Czech Hydrometeorological Institute puts NEC supercomputer into operation
Researchers at the Czech Hydrometeorological Institute (CHMI) will be able to make use of a new supercomputing system for high-resolution climate modelling.
The new system will be used for climate research. For example, it will help to predict the future frequency and intensity of drought periods, and the change of extremity of weather phenomena like flash floods and strong winds.
The ultimate goal is to help prepare adaptation measures, mitigating the impacts of the changing climate. In addition, it acts as a development system for the adaptation and optimisation of certain meteorological codes and climate applications that benefit greatly from the vectorisation on SX-Aurora TSUBASA.
Dr Radmila Brozkova, head of the CHMI Numerical Weather Prediction department said: ‘We are very happy to bring the new NEC SX-Aurora TSUBASA into operation. For us, NEC’s vector technology that SX-Aurora TSUBASA provides represents a highly attractive alternative to competing HPC technologies, especially since we do not need to rewrite the majority of our productive codes. Another great advantage is the excellent ratio between the applicative performance gain factor and power consumption.’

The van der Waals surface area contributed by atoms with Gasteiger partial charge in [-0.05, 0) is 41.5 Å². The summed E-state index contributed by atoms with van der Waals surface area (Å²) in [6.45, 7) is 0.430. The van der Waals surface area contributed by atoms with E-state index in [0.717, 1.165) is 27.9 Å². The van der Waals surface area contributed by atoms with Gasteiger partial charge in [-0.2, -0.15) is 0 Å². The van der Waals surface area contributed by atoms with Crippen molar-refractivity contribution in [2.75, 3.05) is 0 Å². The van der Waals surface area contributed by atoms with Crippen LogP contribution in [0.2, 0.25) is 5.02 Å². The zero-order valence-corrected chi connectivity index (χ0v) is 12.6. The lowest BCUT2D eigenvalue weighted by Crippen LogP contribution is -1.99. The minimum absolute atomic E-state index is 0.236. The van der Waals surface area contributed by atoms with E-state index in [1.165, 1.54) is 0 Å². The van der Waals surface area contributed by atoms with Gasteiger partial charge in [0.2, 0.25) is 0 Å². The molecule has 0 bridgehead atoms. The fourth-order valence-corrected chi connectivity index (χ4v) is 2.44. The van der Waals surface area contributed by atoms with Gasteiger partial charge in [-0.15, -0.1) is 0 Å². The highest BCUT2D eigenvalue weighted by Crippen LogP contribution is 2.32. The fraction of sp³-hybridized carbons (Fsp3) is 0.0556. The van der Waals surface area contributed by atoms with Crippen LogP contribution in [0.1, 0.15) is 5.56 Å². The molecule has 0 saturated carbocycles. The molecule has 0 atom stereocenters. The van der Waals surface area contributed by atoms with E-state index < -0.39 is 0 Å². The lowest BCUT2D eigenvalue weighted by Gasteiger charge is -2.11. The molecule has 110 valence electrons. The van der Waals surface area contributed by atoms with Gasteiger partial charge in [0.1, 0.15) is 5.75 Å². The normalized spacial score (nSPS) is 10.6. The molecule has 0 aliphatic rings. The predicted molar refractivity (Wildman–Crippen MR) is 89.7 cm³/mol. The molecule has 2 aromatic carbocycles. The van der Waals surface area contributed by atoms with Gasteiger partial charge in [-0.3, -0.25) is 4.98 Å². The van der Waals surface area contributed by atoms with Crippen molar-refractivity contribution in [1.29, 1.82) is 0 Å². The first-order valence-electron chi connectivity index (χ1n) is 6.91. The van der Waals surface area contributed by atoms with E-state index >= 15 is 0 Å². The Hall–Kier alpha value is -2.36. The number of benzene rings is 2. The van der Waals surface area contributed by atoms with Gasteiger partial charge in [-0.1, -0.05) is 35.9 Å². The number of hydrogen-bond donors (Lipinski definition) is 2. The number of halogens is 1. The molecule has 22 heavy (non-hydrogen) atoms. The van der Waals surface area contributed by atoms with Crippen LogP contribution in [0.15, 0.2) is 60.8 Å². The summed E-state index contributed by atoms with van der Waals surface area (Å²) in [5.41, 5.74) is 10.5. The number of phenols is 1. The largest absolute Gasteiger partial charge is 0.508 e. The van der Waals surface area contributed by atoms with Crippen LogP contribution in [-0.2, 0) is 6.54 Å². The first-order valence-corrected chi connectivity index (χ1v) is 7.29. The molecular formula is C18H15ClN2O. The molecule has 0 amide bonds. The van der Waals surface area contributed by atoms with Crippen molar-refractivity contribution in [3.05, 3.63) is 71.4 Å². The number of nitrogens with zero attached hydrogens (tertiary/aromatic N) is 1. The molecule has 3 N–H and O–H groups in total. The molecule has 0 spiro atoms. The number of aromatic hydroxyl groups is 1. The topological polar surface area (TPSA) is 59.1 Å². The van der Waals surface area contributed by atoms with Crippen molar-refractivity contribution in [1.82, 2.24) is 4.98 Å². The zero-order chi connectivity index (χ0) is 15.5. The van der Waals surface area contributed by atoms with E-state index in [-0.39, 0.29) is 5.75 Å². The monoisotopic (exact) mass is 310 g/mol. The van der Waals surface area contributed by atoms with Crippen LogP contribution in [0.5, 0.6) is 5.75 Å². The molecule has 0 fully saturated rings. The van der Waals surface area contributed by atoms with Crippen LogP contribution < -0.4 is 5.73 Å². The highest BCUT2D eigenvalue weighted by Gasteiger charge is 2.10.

The SX-Aurora TSUBASA supercomputer was delivered by NEC Deutschland in September 2020 and operational readiness was declared in December 2020.
At the heart of the system are 48 vector hosts containing 384 vector engine cards of type VE 20B in a directly liquid-cooled (DLC) environment. This is combined with a fully non-blocking high-speed interconnect based on Mellanox HDR InfiniBand network technology, and a total of 18 Terabytes of HBM2 high-speed memory, and 24 Terabytes of DDR4 main memory. In addition, an HPC parallel storage solution on the basis of the NEC LxFS-z Storage Appliance with a usable capacity of more than 2 Petabyte was deployed.
NEC uses a highly efficient DLC concept using cold water by combining DLC and side cooler technology to avoid any leakage of waste heat into the computer room, which allows the complete system and the environment to operate without any additional air-conditioning in place.
Yuichi Kojima, managing director of NEC Deutschland and vice president HPC stated: ‘It is an honour for us that CHMI has selected NEC for the delivery of our latest HPC solution, which clearly guides the way into the future of climate modelling and weather forecasting. CHMI is a very important customer for us, and we are happy to provide our strongest support not only for smooth operations but also by performance that optimises the climate applications in use.’